Taxpayer Benefits in the Economic Stimulus Package

Yesterday afternoon, the economic stimulus package was signed into law. After weeks of wrangling and lots of speculation, the final bill included $212B in tax cuts along with $575B in spending. So what’s in it for you? What follows is a rundown of some of the major taxpayer benefits.

“Making Work Pay” Credit

While you won’t be getting a stimulus check, individuals earning less than $75k/year (and couples earning less than $150k per year) qualify for a $400 per individual ($800 per couple) tax credit. This credit will be doled out in the form of reduced withholding increasing your take home pay by an estimated $8-$13 per week. Social Security recipients who don’t qualify because they don’t work will receive a one-time $250 payment.

First-Time Homebuyer Credit

I’ve written about this extensively over the past few weeks, so it should come as no surprise that the stimulus package includes an $8, 000 tax credit for first-time homebuyers. This credit is available to first-time homebuyers that purchase a home between January 1st 2009 and November 30th, 2009. This is a refundable tax credit that is phased out for individuals with AGI of $75k or higher and couples with AGI of $150k or higher.

Alternative Minimum Tax Relief

This is a bit of a red herring, as the Alternative Minimum Tax (AMT) would’ve undoubtedly been patched sometime this year whether or not it was included in the the stimulus package. Nonetheless, the fix is in, and a number of “middle income” taxpayers that otherwise might have been snagged will instead escape the evil clutches of the AMT.

Education Tax Credits

The “American Opportunity” education tax credit will take the place of the Hope Credit in 2009/2010. This credit, which is available for the first four years following high school graduation, covers up to $2, 500 in tuition and related costs per year (including school-related book and computer purchases). This credit phases out for single taxpayers with AGI of $80k-$90k and married taxpayers with AGI of $160k-$180k.

Earned Income and Child Tax Credits

The Earned Income Credit (EIC) will be temporarily expanded for families with three or more children. The $1, 000 Child Tax Credit will also be extended to additional low-income families.

Unemployment Tax Break

Individuals receiving unemployment benefits in 2009 won’t have to pay federal income tax on the first $2400 that they receive. Moreover, unemployment benefits will increase by $25/week and will also last longer. There will also be a 65% subsidy of health insurance premiums for the unemployed under the COBRA program.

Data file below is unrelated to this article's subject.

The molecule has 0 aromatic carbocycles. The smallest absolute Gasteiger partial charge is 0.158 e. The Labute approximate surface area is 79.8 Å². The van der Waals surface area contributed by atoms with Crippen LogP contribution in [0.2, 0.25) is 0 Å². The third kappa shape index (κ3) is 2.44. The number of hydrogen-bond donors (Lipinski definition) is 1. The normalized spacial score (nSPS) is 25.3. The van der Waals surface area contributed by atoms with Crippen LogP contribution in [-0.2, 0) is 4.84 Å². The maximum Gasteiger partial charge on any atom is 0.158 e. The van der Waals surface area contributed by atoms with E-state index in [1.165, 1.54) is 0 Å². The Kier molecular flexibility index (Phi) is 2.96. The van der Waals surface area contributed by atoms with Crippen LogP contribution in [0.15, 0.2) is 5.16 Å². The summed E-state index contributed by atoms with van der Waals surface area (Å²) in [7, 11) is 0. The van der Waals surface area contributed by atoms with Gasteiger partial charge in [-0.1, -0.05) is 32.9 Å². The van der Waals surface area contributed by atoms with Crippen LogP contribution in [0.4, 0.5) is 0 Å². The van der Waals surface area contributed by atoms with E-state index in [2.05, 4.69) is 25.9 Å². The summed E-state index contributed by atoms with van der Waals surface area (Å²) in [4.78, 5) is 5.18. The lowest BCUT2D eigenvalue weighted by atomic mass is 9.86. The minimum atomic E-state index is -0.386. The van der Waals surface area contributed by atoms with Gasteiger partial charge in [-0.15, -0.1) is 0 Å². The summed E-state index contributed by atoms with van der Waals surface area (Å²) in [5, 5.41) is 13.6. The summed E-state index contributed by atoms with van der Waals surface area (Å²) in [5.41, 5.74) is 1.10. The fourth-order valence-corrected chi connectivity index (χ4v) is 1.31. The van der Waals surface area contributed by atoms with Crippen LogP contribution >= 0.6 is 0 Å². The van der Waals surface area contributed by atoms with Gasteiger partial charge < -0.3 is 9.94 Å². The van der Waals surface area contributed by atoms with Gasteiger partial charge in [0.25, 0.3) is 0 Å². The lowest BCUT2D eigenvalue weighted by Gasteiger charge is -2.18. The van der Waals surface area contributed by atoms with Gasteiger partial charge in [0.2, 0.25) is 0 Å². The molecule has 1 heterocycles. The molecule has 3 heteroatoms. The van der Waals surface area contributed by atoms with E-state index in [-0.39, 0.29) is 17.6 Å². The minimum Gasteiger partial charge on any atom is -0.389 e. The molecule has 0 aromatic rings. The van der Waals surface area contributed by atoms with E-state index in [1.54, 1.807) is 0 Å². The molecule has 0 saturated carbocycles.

Sales Tax Deduction for Vehicle Purchases

Individual tax payers with an AGI of less than $125k ($250k for joint filers) will be able to deduct state, local, and excise taxes on the purchase of a new car or truck in 2009 even if they don’t itemize. This deduction applies to the taxes paid on the first $49, 500 of the vehicle’s purchase price.

Energy Incentives

Purchasers of plug-in hybrid vehicles can qualify for a tax credit of as much as $9, 100. In addition, there will be a number of incentives for individuals who make energy-efficient home improvements.

36 Responses to “Taxpayer Benefits in the Economic Stimulus Package”

  1. Anonymous

    I’M still confused on the making work pay credit. My husband and I are on S/S but I still work. Last year 2009 we both received checks for $250.00 and we filled out form M and received $300.00 added on to our Federal refund. Was that a one time thing or do we as I still work claim the $800.00 again on this years 2010 return? I do not want to make a mistake on our return and have things held up. Please HELP

  2. Anonymous

    I am very confuse about this stimulus bill. If one son with a stepson and daughter filed jointly with his wife, how much will he be entitled to? If my other son has one daughter and he and his wife filed jointly what is his entitlement? I
    Is it based on a couple or separate filings?

  3. Anonymous

    I don’t think fair to give the credit of 7500 to people who brought their home in march of 2008. What about those who brought their home in jan of 2008.

  4. Anonymous

    When it comes to the Unemployment Tax Break, I won’t see any benefit to this as my previous income was less than $32K. I’m single since my kids are grown and am ineligible for the EIC, live in Ohio and have been on unemployment since November 2008. I don’t see how they are going to give unemployed individuals an additional $25 when the amount you receive is based on an average of 18 months income and is broken down in 6 month blocks, i.e., January to June and July to December. Since I lost my job in November, they used my income from January 2007 through June 2008. Also the no taxes on the first $2400 in unemployment is b.s. as I had received that amount after only 9 weeks of unemployment compensation but isn’t even enough to cover my basic household bills and as such have lost my apartment. Luckily I can stay with my daughter temporarily but is hard as I miss having the control over my housing. Ohio has always been hit the hardest during economic downturns which means higher unemployment. I have an Associates degree in software development and can’t even find a entry level job after 4 months which is why I’ve decided to take a job up in Canada and will be heading there as soon as I get my passport.

  5. Anonymous

    I am disgusted that working people are going to pay
    again for those who know the system and are being
    rewarded for making a small amount of income and
    having kids. The thought of them receiving more
    Earned Income Credit with a lower income makes me